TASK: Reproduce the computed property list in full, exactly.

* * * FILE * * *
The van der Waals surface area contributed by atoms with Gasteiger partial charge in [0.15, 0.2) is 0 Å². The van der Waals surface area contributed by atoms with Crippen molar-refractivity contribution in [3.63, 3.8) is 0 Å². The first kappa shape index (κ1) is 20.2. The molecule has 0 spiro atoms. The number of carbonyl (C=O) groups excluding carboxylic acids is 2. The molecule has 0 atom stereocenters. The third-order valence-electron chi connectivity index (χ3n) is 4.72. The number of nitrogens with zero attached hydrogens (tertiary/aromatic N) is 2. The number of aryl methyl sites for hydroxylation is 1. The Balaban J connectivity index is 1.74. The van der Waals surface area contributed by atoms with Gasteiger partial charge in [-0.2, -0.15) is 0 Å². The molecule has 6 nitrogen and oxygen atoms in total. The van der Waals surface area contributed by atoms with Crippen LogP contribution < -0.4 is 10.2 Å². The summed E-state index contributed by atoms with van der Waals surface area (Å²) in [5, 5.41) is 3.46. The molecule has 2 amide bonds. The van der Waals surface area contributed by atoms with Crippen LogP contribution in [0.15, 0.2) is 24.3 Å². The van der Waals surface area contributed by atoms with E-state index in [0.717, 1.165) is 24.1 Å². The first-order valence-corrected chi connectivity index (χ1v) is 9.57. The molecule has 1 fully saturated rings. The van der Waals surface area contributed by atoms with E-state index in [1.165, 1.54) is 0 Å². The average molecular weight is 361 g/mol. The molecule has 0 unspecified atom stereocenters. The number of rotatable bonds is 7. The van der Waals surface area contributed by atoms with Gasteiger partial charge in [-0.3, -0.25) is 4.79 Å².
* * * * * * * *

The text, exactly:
The van der Waals surface area contributed by atoms with Gasteiger partial charge in [0.15, 0.2) is 0 Å². The van der Waals surface area contributed by atoms with Crippen molar-refractivity contribution in [3.63, 3.8) is 0 Å². The first kappa shape index (κ1) is 20.2. The molecule has 0 spiro atoms. The number of carbonyl (C=O) groups excluding carboxylic acids is 2. The molecule has 0 atom stereocenters. The third-order valence-electron chi connectivity index (χ3n) is 4.72. The number of nitrogens with zero attached hydrogens (tertiary/aromatic N) is 2. The number of aryl methyl sites for hydroxylation is 1. The Balaban J connectivity index is 1.74. The van der Waals surface area contributed by atoms with Gasteiger partial charge in [-0.2, -0.15) is 0 Å². The molecule has 6 nitrogen and oxygen atoms in total. The van der Waals surface area contributed by atoms with Crippen LogP contribution < -0.4 is 10.2 Å². The summed E-state index contributed by atoms with van der Waals surface area (Å²) in [5, 5.41) is 3.46. The molecule has 2 amide bonds. The van der Waals surface area contributed by atoms with Crippen LogP contribution in [0.15, 0.2) is 24.3 Å². The van der Waals surface area contributed by atoms with E-state index in [0.717, 1.165) is 24.1 Å². The first-order valence-corrected chi connectivity index (χ1v) is 9.57. The molecule has 1 fully saturated rings. The van der Waals surface area contributed by atoms with E-state index in [1.165, 1.54) is 0 Å². The average molecular weight is 361 g/mol. The molecule has 0 unspecified atom stereocenters. The number of rotatable bonds is 7. The van der Waals surface area contributed by atoms with Gasteiger partial charge in [-0.3, -0.25) is 4.79 Å².